Richard Angell outlines 10 changes to how Britain controls its borders that fit with Labour values, deal with the public’s concerns and keep us in the single market
‘It’s clear that many people voted for Brexit because they wanted more control on immigration.’ Not my words, but those of the head of the European Union and international relations department at the Trades Union Congress. Owen Tudor waded into the freedom of movement debate on LabourList in July 2017 to point out how ‘the [United Kingdom] could exert greater control over immigration through creative means that don’t require leaving the single market’. He was right to. In fact, it is an imperative to explore how if Labour is to show a ‘jobs first Brexit’ is available to this government and the British public.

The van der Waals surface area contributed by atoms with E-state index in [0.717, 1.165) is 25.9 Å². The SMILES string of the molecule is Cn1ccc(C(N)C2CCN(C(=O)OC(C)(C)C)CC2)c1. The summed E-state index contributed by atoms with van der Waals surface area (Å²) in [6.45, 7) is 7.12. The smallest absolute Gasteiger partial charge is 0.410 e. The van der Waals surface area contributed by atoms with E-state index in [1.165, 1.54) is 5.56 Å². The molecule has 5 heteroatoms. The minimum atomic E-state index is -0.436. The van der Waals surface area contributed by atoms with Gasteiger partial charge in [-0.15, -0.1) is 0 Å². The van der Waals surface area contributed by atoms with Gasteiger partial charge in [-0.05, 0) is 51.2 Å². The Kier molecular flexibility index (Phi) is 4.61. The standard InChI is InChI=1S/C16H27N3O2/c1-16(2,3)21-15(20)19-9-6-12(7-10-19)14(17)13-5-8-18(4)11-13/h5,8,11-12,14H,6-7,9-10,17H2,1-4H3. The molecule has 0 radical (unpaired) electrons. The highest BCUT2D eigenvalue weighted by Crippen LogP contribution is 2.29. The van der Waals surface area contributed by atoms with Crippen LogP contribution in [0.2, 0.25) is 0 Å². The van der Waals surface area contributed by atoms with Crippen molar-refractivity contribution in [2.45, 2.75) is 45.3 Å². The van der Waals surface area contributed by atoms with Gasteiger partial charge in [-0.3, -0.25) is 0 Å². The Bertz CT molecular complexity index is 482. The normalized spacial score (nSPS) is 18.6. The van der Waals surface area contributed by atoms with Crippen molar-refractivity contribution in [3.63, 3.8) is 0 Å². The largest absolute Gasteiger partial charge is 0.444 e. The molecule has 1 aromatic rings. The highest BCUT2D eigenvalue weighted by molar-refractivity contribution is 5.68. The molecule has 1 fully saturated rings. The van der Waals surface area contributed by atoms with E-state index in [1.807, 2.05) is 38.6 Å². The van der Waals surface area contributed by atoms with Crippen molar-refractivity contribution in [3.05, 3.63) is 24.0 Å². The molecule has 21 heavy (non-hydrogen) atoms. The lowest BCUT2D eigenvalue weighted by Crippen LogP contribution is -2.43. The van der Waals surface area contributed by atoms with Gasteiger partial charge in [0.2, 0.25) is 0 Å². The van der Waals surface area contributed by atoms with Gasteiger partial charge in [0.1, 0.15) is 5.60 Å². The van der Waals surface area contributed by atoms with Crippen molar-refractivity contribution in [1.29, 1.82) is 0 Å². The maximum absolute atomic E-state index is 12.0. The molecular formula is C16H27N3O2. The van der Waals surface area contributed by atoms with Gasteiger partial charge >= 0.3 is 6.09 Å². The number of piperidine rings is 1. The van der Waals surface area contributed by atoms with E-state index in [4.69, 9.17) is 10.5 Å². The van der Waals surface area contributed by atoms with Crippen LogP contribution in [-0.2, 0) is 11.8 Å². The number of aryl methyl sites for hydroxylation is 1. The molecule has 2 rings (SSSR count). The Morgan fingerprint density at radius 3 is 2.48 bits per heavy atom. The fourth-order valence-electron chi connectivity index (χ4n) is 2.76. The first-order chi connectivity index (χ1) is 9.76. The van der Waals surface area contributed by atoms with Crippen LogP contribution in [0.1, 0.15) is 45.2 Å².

Before getting into this debate there are three important things to make clear.
First, it is a UK success story that eastern Europe is with Europe and not aligned to a ‘Greater Russia’. Considering Vladimir Putin’s aggression towards his neighbours, the European Union itself and progressives in the United States, two decades after the Berlin Wall fell it is important for UK interests that Warsaw, Riga and Sofia look west not east. This is exactly why the accession of these eastern bloc states to the EU was a British priority in the 1990s, despite widespread uncertainty. While the challenges of integration are paramount, there have been huge benefits for the continent, its workers and UK profitability in the world. Regretting this policy aim would be a folly and a distortion of British interests now.